Working Memory, Cognitive Miserliness and Logic as Predictors of Performance on the Cognitive Reflection Test

Abstract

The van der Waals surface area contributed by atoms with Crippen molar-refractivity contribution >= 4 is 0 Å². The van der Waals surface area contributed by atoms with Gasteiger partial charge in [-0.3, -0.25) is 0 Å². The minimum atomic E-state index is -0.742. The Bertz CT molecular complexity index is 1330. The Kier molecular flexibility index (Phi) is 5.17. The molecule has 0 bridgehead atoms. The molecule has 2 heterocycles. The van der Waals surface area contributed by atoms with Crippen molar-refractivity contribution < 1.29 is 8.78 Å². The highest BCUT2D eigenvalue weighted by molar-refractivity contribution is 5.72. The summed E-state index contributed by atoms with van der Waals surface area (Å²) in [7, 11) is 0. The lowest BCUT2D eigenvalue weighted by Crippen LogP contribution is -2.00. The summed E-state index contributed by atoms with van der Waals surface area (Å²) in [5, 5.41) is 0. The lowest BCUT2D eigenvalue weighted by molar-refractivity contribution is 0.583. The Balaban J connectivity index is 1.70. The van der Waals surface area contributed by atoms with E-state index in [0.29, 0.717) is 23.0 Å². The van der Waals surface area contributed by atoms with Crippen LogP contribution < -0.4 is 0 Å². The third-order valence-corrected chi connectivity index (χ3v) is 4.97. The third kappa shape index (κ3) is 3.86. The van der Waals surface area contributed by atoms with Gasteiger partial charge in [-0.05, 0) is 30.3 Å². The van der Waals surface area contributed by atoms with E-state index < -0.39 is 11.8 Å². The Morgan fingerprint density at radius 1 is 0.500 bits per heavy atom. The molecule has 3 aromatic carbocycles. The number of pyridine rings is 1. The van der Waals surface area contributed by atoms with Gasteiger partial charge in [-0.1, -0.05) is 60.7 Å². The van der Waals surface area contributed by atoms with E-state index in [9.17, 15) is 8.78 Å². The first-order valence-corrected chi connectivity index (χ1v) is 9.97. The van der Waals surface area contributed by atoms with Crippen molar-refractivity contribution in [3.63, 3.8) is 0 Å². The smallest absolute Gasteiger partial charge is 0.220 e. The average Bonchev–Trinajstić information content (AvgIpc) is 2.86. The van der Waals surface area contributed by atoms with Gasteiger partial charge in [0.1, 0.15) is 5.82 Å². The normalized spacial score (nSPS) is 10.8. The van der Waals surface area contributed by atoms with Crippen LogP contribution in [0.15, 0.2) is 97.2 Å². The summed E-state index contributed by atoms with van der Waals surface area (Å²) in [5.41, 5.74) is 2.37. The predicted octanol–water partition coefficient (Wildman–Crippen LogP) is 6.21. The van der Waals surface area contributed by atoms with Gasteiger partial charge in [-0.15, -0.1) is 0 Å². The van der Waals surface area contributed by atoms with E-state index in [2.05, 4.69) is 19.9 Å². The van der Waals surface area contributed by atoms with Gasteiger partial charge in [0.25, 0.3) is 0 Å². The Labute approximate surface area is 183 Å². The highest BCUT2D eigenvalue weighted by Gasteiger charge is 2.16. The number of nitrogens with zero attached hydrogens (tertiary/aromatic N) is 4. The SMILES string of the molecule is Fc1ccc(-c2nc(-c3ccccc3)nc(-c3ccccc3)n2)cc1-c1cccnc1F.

The Cognitive Reflection Test (CRT) was devised to measure the inhibition of heuristic responses to favour analytic ones. Toplak, West and Stanovich (2011) demonstrated that the CRT was a powerful predictor of heuristics and biases task performance - proposing it as a metric of the cognitive miserliness central to dual process theories of thinking. This thesis was examined using reasoning response-times, normative responses from two reasoning tasks and working memory capacity (WMC) to predict individual differences in performance on the CRT. These data offered limited support for the view of miserliness as the primary factor in the CRT. The strongest predictor of CRT in both experiments was WMC. It is argued that while cognitive miserliness has been implicated in CRT performance, participants must also possess the requisite WMC and mindware to successfully complete it. Therefore, the psychological and psychometric properties of the CRT require continued study.


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